Scrolling through Rotten Tomato’s audience reviews of “Turning Red” was disheartening, seeing criticisms on its supposedly inappropriate nature that surrounded this film in a needless controversy. These everyday critics’ thoughts never matched my own during my first viewing. If anything, what made the film excel was its supposedly controversial story – though, what’s so bad about a euphemism for periods? I fell in love with the cringey 13-year-old whose story encapsulated an experience I, and many others, know too well.
Pixar’s twenty-fifth feature film “Turning Red” follows the awkward, emotional story of Meilin Lee (Rosalie Chiang) and her overprotective mother Ming (Sandra Oh) – who affectionately calls her prized daughter “Mei Mei” to add to her overbearing love for Mei. Just like many teens growing up, Mei’s mother-daughter relationship takes a shaky turn when she starts to enter the time we dread most: our teen years.
From mood swings and high emotions to fangirl freakouts and passionately drawn self-insert fanart, many teens can relate to the experiences Mei goes through. I found it perfect that Domee Shi, director and writer for “Turning Red,” brought out every part of our younger selves that we may, or may not, like to admit.
Oh, and to add to Mei’s emotional turmoil, she also becomes a red panda.
Because of a family curse, Mei’s red panda emerges whenever she feels strong emotions. These emotions are unfiltered and honest, like for many hormonal teens, revealing the sense of identity Mei develops after years of her mother meticulously shaping her life. This leads Mei to sneak around, hide things, and even lie to her mother.
The film sums up teenhood by highlighting the struggle we often face with our parents as we start to discover ourselves and our own “red pandas.” Pairing this message with the film’s quirky, anime-inspired art style allows for the movie’s perfect amount of awkward to be charming. Of course, we’re going to cringe at Mei and her friend’s behaviors, from Priya’s (Maitreyi Ramakrishnan) gothic vibes to Abby’s (Hyein Park) wild hyperactivity. I remember what it was like to be that age, and it’s humbling to know that was only four years ago. The film is unapologetic about representing this embarrassing part of arguably all of our lives, making the film stand out from other family conflict Disney films.
“Turning Red” shares some striking similarities with Disney’s most recent animated film, “Encanto,” in which the story’s conflict revolved around generational trauma. In the case of Mei, one strained mother-daughter conflict spreads to another, and Ming finds herself emulating the same controlling and overprotective mother she once clashed against. However, this complex emotional dynamic about families is better portrayed in “Turning Red” than “Encanto,” since the writing never dilutes or takes away from the message, despite its relentless dorky and quirky moments. Although I adore “Encanto,” I can’t help but favor “Turning Red” and its writing – even if those Rotten Tomato reviews disagree.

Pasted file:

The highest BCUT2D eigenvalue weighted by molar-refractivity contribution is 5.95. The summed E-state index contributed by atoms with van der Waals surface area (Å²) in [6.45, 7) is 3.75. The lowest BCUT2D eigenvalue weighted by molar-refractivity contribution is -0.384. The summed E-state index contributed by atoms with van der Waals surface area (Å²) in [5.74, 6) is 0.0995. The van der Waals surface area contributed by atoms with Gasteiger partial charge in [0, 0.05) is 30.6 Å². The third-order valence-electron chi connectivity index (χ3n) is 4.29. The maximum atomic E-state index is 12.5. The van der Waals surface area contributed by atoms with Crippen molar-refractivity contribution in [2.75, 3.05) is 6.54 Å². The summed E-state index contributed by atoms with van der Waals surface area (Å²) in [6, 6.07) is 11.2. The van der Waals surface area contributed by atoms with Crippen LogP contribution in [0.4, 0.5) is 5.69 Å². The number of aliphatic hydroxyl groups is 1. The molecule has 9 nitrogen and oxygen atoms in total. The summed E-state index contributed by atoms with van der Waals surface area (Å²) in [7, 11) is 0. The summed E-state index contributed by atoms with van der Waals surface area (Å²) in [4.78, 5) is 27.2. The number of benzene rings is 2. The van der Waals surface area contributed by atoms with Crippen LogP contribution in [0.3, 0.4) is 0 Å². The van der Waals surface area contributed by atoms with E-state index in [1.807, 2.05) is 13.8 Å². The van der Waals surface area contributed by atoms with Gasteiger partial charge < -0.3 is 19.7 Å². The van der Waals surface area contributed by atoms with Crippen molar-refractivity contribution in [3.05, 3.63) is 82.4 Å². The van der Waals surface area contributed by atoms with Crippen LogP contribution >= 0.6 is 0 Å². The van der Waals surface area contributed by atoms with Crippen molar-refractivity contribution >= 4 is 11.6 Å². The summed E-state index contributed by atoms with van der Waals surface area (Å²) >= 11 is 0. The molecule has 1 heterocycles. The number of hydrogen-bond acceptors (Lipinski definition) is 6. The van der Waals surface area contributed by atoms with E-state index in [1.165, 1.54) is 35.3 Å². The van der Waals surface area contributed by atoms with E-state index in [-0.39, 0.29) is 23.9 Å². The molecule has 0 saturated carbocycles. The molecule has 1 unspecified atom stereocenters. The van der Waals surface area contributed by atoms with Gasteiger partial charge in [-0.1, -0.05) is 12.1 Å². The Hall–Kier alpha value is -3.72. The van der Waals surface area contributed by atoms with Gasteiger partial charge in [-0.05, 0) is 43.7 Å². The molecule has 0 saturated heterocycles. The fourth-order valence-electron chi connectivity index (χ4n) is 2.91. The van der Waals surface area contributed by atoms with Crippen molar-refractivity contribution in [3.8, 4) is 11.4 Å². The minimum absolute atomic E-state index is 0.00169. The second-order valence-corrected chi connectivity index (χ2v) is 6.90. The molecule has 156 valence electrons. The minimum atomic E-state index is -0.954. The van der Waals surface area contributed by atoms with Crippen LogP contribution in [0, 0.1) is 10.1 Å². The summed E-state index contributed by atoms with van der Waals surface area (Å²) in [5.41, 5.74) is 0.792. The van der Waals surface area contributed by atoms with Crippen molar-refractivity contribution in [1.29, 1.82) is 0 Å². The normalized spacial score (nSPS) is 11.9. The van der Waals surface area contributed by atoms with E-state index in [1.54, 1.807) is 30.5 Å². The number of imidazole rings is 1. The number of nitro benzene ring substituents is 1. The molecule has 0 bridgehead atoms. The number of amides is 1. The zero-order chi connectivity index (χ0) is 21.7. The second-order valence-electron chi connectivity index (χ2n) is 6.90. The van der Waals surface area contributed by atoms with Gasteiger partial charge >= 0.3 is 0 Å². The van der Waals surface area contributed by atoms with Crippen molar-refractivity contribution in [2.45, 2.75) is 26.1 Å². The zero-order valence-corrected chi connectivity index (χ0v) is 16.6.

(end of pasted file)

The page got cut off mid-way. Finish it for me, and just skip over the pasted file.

The direction is clear, and Shi knew where she was taking this story. This all culminates into a neatly written story with an ending that makes you feel satisfied and a new path Mei and her mother take in their relationship. Unlike other films, the family conflict is more reasonably resolved, and not at the expense of needing a happily ever after. The story never seems to fall flat, and the pacing seems right at nearly every part, portraying a message fully.
My disappointment doesn’t end with the senseless reviews with perspectives far removed from the target demographic and short-sightedness about the vital conversations about growing up. It’s like these reviewers never remembered the awkwardness of childhood. And adding onto my frustration, an accurate, almost uncomfortably familiar, teen girl’s story never reached the big screen. “Turning Red” was set to stream on Disney+ on March 11 with a flurry of rumors surrounding Disney’s third instance of sending a Pixar film straight to streaming.
”Turning Red” hones in on the common experiences of growing up with an Asian family, the struggle to reach parental expectations, and feeling a need to suppress our emotions to maintain expectations of perfection. It all touches on what Asian-diaspora children face and the kind of strain we feel between our identity and cultural ancestry, often surrounded in making families proud and honoring elders.
This film stands out with a dorky, borderline cringey aesthetic in its writing, characters, art style, and humor. Many might interpret this uncomfortable cringe as a negative part of this film, but I can’t help but find it as part of the film’s identity. It’s the perfect amount of uncomfortable honesty and nostalgic charm, truly capturing what it means to grow up and have our own “red pandas.”